Internet Freedom Software Tools Developed by the United States Do Not Facilitate Cybercrime
June 30, 2015
Software tools created by the U.S. State Department to encourage the free flow of information online and on mobile phone networks are not likely to be used by criminals to pursue illegal activities, according to a new RAND Corporation study.
While some technologies supported by the State Department's efforts have the potential to be used for illicit purposes, there are numerous alternative technologies that are better suited for criminal activity, according to the report.
“There is little reported evidence that the tools created to promote human rights and the free flow of information also are used in any material way to assist illicit activities,” said Sasha Romanosky, the study's lead author and a policy researcher at RAND, a nonprofit research organization. “However, we conclude that the tools do provide critical capabilities to human rights activities and other Internet users in nations where communications are restricted.”
RAND researchers conducted a review of technology projects supported by grants from the State Department's Bureau of Democracy, Human Rights, and Labor after members of the U.S. Congress expressed concern that some of the tools may be used by criminals to further the commission of illicit activities.
Some of the projects examined include proxy technologies, virtual private networks, mesh networks and anti-distributed denial of service. Information about each project supported by the bureau was collected from a combination of publicly available information, interviews with grantees and documents provided by the bureau itself.
The bureau funds the development of many cybersecurity and privacy software programs within its human rights mandate. However, researchers say there are tradeoffs associated with any investment in technology and innovation.
“Given the wealth and diversity of other privacy, security and social media tools and technologies, there exist numerous alternatives that would likely be more suitable for criminal activity, either because of a relatively reduced level of surveillance and law enforcement capabilities compared to that of the internal security regimes of authoritarian governments, fewer restrictions on their availability, or because they are custom built by criminals to suit their own needs,” said Martin Libicki, a RAND senior management scientist and an author of the report.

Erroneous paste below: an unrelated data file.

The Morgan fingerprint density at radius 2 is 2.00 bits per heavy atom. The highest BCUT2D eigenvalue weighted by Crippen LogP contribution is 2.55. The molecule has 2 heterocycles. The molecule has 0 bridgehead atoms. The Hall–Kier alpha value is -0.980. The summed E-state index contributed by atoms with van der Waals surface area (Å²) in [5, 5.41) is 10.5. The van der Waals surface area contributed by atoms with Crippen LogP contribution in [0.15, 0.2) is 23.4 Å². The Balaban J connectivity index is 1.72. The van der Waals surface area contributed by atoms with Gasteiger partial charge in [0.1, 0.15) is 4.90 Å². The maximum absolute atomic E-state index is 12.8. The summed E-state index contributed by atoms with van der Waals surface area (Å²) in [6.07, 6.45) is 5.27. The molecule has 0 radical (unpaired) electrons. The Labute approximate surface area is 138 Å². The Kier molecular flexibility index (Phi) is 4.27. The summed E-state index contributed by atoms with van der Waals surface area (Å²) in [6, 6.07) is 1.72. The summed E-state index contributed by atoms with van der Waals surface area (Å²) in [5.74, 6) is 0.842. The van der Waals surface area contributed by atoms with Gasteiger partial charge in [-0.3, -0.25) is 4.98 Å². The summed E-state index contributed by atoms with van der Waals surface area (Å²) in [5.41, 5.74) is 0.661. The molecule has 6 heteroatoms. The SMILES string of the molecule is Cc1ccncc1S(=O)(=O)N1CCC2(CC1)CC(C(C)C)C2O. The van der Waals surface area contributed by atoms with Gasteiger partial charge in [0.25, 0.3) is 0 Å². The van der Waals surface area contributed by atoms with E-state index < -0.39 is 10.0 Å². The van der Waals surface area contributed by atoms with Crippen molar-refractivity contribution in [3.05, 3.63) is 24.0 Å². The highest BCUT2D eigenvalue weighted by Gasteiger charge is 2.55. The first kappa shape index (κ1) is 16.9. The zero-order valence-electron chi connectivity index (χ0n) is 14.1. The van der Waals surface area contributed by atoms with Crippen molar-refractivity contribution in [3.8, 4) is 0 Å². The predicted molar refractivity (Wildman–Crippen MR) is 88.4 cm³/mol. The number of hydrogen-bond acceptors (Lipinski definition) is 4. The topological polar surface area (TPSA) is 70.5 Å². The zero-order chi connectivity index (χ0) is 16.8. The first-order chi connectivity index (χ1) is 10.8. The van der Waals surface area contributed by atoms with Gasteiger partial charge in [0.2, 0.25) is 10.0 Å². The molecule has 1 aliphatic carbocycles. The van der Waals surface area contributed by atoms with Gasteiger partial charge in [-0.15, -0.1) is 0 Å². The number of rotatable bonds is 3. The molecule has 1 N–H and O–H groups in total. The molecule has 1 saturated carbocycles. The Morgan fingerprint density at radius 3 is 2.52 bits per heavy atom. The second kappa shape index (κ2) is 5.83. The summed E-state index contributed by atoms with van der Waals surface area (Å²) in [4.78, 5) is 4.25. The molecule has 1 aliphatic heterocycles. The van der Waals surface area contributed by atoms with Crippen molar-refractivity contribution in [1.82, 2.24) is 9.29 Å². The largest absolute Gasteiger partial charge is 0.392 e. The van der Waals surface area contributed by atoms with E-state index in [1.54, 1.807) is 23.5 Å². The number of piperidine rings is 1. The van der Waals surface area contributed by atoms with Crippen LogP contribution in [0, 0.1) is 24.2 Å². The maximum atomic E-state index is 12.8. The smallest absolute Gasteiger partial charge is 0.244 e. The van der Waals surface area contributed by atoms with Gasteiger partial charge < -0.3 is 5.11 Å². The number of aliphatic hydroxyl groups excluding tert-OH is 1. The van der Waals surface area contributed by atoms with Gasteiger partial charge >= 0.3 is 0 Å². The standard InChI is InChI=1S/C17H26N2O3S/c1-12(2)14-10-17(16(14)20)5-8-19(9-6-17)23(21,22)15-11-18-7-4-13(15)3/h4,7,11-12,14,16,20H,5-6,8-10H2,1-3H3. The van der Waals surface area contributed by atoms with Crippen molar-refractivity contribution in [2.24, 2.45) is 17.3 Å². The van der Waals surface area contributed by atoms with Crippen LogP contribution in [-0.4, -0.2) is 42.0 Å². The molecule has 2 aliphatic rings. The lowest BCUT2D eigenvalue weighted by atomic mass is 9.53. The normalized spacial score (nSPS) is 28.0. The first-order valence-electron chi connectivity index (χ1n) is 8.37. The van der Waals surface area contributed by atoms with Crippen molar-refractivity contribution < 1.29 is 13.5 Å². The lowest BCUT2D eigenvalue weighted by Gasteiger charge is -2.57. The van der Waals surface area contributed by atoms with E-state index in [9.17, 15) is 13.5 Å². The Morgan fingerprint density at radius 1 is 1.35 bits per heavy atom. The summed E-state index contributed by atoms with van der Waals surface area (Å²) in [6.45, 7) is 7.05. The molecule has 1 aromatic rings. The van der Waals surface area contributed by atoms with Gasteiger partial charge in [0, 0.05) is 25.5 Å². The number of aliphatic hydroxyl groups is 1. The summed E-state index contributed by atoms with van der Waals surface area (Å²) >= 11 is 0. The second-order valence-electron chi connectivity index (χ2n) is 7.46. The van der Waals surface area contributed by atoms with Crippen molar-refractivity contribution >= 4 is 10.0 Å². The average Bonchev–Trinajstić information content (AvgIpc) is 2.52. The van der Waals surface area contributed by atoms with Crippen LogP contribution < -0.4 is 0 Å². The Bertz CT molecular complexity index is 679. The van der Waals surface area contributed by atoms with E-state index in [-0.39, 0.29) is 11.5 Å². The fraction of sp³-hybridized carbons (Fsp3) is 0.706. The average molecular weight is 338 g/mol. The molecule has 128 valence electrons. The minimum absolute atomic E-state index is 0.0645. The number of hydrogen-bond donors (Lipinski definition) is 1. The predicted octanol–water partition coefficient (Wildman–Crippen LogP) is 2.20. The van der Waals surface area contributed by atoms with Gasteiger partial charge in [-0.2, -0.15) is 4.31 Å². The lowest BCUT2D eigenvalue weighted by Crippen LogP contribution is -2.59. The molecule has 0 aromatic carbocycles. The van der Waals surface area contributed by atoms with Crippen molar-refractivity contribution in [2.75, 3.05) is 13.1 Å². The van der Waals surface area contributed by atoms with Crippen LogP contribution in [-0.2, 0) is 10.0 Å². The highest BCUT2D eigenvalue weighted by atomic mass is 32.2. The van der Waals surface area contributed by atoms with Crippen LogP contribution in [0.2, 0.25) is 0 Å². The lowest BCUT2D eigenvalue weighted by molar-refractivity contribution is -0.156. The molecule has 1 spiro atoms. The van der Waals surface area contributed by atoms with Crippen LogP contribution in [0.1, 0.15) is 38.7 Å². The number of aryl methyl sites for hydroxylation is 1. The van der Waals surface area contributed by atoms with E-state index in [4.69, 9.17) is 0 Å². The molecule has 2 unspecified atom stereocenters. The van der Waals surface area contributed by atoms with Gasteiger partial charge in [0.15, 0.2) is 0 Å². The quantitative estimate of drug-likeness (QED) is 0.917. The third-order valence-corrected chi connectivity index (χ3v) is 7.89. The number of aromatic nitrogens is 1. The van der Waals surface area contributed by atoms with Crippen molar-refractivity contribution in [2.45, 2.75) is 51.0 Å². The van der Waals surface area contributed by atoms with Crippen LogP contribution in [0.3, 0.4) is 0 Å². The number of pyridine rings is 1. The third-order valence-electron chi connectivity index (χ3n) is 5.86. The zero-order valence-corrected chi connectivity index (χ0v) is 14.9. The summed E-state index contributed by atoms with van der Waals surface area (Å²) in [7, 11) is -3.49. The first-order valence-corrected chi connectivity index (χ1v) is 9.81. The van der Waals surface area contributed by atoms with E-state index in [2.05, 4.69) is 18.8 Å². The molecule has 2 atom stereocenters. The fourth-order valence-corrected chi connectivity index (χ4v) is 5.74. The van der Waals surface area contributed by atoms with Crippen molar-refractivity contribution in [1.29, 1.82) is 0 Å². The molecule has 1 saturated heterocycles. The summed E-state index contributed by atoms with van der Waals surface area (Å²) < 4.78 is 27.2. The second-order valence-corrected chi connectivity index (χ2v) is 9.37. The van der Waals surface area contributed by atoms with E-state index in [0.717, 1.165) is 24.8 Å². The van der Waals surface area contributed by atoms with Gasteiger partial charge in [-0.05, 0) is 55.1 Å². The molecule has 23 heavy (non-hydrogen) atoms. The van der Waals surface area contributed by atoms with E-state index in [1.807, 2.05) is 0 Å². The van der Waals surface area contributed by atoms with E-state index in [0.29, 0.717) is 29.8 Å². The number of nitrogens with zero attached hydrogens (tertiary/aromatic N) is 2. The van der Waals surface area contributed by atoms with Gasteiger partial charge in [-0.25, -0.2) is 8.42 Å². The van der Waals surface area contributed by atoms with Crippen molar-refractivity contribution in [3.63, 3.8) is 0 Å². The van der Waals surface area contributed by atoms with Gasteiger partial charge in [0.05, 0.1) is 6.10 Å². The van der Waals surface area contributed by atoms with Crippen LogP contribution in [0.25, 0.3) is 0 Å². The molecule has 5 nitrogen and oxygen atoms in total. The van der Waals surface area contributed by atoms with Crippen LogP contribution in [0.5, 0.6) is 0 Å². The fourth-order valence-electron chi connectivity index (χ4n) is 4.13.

Support for the project was provided by the Bureau of Democracy, Human Rights, and Labor.
The report, “Internet Freedom Software and Illicit Activity: Supporting Human Rights Without Enabling Criminals,” can be found at www.rand.org. Other authors of the report are Zev Winkelman and Olesya Tkacheva.
The research was conducted within the International Security and Defense Policy Center of the RAND National Security Research Division. The division conducts research and analysis on defense and national security topics for the U.S. and allied defense, foreign policy, homeland security and intelligence communities, and foundations and other nongovernmental organizations that support defense and national security analysis.